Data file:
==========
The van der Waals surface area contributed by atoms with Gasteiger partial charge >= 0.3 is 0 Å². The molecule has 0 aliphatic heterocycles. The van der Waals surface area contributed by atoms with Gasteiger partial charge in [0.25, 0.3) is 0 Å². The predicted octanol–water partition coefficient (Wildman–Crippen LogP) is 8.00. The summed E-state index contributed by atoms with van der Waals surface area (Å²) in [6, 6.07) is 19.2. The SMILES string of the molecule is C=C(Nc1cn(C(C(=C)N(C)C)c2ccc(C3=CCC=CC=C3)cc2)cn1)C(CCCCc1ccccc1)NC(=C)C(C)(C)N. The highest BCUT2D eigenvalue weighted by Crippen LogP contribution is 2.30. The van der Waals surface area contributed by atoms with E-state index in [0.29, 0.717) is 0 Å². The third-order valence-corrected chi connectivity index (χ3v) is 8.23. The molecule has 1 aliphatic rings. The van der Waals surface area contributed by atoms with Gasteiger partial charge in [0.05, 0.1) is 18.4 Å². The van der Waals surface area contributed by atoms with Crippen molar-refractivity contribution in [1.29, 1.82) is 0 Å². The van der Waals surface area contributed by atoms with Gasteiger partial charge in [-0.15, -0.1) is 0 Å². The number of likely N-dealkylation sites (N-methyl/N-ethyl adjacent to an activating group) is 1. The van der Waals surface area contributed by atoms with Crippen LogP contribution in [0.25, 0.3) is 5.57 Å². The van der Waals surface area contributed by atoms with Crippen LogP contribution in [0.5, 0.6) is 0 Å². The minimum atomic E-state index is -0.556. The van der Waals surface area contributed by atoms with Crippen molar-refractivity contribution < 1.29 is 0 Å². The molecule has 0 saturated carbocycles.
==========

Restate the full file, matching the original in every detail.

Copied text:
The van der Waals surface area contributed by atoms with Gasteiger partial charge >= 0.3 is 0 Å². The molecule has 0 aliphatic heterocycles. The van der Waals surface area contributed by atoms with Gasteiger partial charge in [0.25, 0.3) is 0 Å². The predicted octanol–water partition coefficient (Wildman–Crippen LogP) is 8.00. The summed E-state index contributed by atoms with van der Waals surface area (Å²) in [6, 6.07) is 19.2. The SMILES string of the molecule is C=C(Nc1cn(C(C(=C)N(C)C)c2ccc(C3=CCC=CC=C3)cc2)cn1)C(CCCCc1ccccc1)NC(=C)C(C)(C)N. The highest BCUT2D eigenvalue weighted by Crippen LogP contribution is 2.30. The van der Waals surface area contributed by atoms with E-state index in [0.29, 0.717) is 0 Å². The third-order valence-corrected chi connectivity index (χ3v) is 8.23. The molecule has 1 aliphatic rings. The van der Waals surface area contributed by atoms with Gasteiger partial charge in [0.05, 0.1) is 18.4 Å². The van der Waals surface area contributed by atoms with Crippen molar-refractivity contribution in [1.29, 1.82) is 0 Å². The van der Waals surface area contributed by atoms with Gasteiger partial charge in [-0.15, -0.1) is 0 Å². The number of likely N-dealkylation sites (N-methyl/N-ethyl adjacent to an activating group) is 1. The van der Waals surface area contributed by atoms with Crippen LogP contribution in [0.25, 0.3) is 5.57 Å². The van der Waals surface area contributed by atoms with Crippen LogP contribution in [0.5, 0.6) is 0 Å². The minimum atomic E-state index is -0.556. The van der Waals surface area contributed by atoms with Crippen molar-refractivity contribution < 1.29 is 0 Å². The molecule has 0 saturated carbocycles.